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The Loss of Russ Feingold: Lamentable and Shameful

2010 November 3
by J.A. Myerson

Bring yourself back, if you can bear it, to October, 2001. Remember flags ubiquitous, tears irrepressible. There were a good many of us who declared at the time that we were afraid not only of the threat of violence from abroad but also of the domestic danger that our liberties would be revoked in the name of security. We had good reason, too; after all, like offenses have routinely beset crisis-ridden countries. Those of us who opposed the Security-Over-Liberty fervor saw our righteousness, patriotism and sanity questioned daily in the halls of power and on the airwaves—America had just been attacked, and it was shameful of us not to stand behind our government as it did whatever it announced was necessary in response.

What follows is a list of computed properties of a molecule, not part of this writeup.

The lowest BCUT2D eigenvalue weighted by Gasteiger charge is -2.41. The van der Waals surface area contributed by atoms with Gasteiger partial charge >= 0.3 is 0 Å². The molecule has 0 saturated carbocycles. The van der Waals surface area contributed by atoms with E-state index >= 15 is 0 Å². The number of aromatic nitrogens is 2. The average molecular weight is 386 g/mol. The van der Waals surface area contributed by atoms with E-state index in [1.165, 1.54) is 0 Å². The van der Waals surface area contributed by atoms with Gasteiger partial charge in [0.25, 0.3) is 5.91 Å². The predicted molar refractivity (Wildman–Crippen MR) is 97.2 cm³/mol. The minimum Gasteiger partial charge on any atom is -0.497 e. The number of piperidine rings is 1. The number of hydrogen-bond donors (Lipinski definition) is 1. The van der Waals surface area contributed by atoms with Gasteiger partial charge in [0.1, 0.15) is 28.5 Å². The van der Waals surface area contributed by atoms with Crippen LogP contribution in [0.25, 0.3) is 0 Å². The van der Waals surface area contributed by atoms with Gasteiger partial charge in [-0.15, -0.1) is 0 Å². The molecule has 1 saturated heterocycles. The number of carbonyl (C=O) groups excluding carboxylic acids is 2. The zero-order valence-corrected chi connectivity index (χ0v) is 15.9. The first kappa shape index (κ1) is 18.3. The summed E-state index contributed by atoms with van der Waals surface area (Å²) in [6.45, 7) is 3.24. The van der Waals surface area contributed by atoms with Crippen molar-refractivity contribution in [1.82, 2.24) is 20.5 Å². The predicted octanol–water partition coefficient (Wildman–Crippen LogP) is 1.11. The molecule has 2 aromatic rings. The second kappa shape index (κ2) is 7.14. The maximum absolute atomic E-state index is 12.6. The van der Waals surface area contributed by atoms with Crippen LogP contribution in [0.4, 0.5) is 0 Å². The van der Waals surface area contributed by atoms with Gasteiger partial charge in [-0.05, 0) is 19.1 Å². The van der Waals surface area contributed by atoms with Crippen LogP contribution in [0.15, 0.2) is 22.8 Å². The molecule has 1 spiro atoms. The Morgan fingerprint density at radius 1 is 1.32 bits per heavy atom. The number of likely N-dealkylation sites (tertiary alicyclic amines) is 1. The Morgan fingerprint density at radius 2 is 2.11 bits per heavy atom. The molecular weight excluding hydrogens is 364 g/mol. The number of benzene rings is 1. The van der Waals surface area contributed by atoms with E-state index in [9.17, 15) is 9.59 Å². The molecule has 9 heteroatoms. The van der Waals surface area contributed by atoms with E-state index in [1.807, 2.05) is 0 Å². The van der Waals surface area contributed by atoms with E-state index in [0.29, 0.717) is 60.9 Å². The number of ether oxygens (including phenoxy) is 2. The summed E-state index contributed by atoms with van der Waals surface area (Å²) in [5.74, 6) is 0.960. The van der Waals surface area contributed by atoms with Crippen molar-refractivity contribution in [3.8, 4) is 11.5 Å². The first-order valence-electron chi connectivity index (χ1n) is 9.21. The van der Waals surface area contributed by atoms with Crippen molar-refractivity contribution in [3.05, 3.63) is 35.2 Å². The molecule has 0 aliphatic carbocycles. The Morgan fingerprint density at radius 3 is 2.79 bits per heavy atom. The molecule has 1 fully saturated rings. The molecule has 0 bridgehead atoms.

Late in the month, the Senate passed (before it had even deliberated) the PATRIOT Act, which significantly limited the liberties of Americans and enormously bolstered the government’s powers to intrude into the private lives of the same. The roll call from that day reveals one lone vote of “nay.” Think back. Which Small Government, Get Washington Off Our Backs, Rights Of The Individual, Limit The Powers Of The Federal Bureaucracy, Don’t Tread On Me Republican Senator cast that vote? Jeff Sessions? John Kyl? Mitch McConnell?

None of them. It was Russ Feingold, Democrat of Wisconsin, who for the last 17 years has been the conscience of the Senate, one of the few public servants at so high a level of government to embody consistent integrity, thoughtfulness and principle. And for his nearly two decades of unwaveringly exemplary service, Wisconsin voters replaced him yesterday with a man named Ron Johnson, who, among other things, defended BP from the “all-out assault” President Obama had “launched” on the corporation, later to disclose that he owned more than $100,000 in BP stock.